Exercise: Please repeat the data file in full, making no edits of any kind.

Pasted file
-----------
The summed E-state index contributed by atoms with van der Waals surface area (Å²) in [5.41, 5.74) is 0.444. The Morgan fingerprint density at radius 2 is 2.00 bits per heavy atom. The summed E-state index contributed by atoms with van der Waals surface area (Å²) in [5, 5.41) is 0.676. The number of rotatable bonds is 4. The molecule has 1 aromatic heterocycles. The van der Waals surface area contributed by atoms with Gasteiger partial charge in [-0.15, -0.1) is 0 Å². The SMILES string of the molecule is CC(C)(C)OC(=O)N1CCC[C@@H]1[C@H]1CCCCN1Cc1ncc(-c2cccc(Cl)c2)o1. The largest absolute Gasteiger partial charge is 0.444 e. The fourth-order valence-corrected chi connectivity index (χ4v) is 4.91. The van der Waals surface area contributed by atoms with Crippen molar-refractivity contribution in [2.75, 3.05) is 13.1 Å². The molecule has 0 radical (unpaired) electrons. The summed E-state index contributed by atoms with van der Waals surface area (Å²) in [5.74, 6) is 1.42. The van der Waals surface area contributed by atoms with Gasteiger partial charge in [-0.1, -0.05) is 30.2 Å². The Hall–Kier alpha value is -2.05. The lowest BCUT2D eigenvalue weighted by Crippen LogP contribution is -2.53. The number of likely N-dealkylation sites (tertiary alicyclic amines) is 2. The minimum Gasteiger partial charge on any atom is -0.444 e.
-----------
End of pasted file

The summed E-state index contributed by atoms with van der Waals surface area (Å²) in [5.41, 5.74) is 0.444. The Morgan fingerprint density at radius 2 is 2.00 bits per heavy atom. The summed E-state index contributed by atoms with van der Waals surface area (Å²) in [5, 5.41) is 0.676. The number of rotatable bonds is 4. The molecule has 1 aromatic heterocycles. The van der Waals surface area contributed by atoms with Gasteiger partial charge in [-0.15, -0.1) is 0 Å². The SMILES string of the molecule is CC(C)(C)OC(=O)N1CCC[C@@H]1[C@H]1CCCCN1Cc1ncc(-c2cccc(Cl)c2)o1. The largest absolute Gasteiger partial charge is 0.444 e. The fourth-order valence-corrected chi connectivity index (χ4v) is 4.91. The van der Waals surface area contributed by atoms with Crippen molar-refractivity contribution in [2.75, 3.05) is 13.1 Å². The molecule has 0 radical (unpaired) electrons. The summed E-state index contributed by atoms with van der Waals surface area (Å²) in [5.74, 6) is 1.42. The van der Waals surface area contributed by atoms with Gasteiger partial charge in [-0.1, -0.05) is 30.2 Å². The Hall–Kier alpha value is -2.05. The lowest BCUT2D eigenvalue weighted by Crippen LogP contribution is -2.53. The number of likely N-dealkylation sites (tertiary alicyclic amines) is 2. The minimum Gasteiger partial charge on any atom is -0.444 e.